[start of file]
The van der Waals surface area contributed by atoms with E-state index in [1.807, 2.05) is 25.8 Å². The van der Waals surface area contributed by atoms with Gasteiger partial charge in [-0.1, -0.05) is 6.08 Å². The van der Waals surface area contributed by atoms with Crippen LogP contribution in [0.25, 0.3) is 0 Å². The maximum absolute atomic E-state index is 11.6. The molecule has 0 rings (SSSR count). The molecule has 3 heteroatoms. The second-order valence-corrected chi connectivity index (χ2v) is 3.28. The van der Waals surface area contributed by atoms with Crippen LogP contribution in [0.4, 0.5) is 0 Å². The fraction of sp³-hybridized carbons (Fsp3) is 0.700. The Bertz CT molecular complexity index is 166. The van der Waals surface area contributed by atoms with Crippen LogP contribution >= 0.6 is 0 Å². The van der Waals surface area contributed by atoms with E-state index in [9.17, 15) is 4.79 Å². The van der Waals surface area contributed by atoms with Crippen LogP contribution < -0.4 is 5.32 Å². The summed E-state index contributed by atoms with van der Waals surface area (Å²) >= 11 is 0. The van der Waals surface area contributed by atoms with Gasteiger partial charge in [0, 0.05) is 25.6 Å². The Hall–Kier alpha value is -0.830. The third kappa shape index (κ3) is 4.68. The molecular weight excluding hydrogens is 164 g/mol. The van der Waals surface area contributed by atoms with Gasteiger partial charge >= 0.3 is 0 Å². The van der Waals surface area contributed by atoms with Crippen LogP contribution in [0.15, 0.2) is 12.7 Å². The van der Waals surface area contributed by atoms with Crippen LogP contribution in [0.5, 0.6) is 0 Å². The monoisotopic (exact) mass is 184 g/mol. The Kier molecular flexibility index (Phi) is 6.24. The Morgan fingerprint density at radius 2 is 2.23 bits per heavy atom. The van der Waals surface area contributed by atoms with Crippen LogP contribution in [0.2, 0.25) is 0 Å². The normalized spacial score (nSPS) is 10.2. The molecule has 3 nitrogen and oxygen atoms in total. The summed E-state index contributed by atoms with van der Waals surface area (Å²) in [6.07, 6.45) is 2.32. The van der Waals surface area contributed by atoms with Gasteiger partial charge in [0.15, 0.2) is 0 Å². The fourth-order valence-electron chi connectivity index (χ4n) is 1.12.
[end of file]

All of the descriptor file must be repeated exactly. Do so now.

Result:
The van der Waals surface area contributed by atoms with E-state index in [1.807, 2.05) is 25.8 Å². The van der Waals surface area contributed by atoms with Gasteiger partial charge in [-0.1, -0.05) is 6.08 Å². The van der Waals surface area contributed by atoms with Crippen LogP contribution in [0.25, 0.3) is 0 Å². The maximum absolute atomic E-state index is 11.6. The molecule has 0 rings (SSSR count). The molecule has 3 heteroatoms. The second-order valence-corrected chi connectivity index (χ2v) is 3.28. The van der Waals surface area contributed by atoms with Crippen LogP contribution in [0.4, 0.5) is 0 Å². The fraction of sp³-hybridized carbons (Fsp3) is 0.700. The Bertz CT molecular complexity index is 166. The van der Waals surface area contributed by atoms with Crippen LogP contribution >= 0.6 is 0 Å². The van der Waals surface area contributed by atoms with E-state index in [9.17, 15) is 4.79 Å². The van der Waals surface area contributed by atoms with Crippen LogP contribution < -0.4 is 5.32 Å². The summed E-state index contributed by atoms with van der Waals surface area (Å²) >= 11 is 0. The van der Waals surface area contributed by atoms with Gasteiger partial charge in [0, 0.05) is 25.6 Å². The Hall–Kier alpha value is -0.830. The third kappa shape index (κ3) is 4.68. The molecular weight excluding hydrogens is 164 g/mol. The van der Waals surface area contributed by atoms with Gasteiger partial charge >= 0.3 is 0 Å². The van der Waals surface area contributed by atoms with Crippen LogP contribution in [0.15, 0.2) is 12.7 Å². The van der Waals surface area contributed by atoms with Crippen LogP contribution in [0.5, 0.6) is 0 Å². The monoisotopic (exact) mass is 184 g/mol. The Kier molecular flexibility index (Phi) is 6.24. The Morgan fingerprint density at radius 2 is 2.23 bits per heavy atom. The van der Waals surface area contributed by atoms with Crippen LogP contribution in [0.2, 0.25) is 0 Å². The normalized spacial score (nSPS) is 10.2. The molecule has 3 nitrogen and oxygen atoms in total. The summed E-state index contributed by atoms with van der Waals surface area (Å²) in [6.07, 6.45) is 2.32. The van der Waals surface area contributed by atoms with Gasteiger partial charge in [0.15, 0.2) is 0 Å². The fourth-order valence-electron chi connectivity index (χ4n) is 1.12.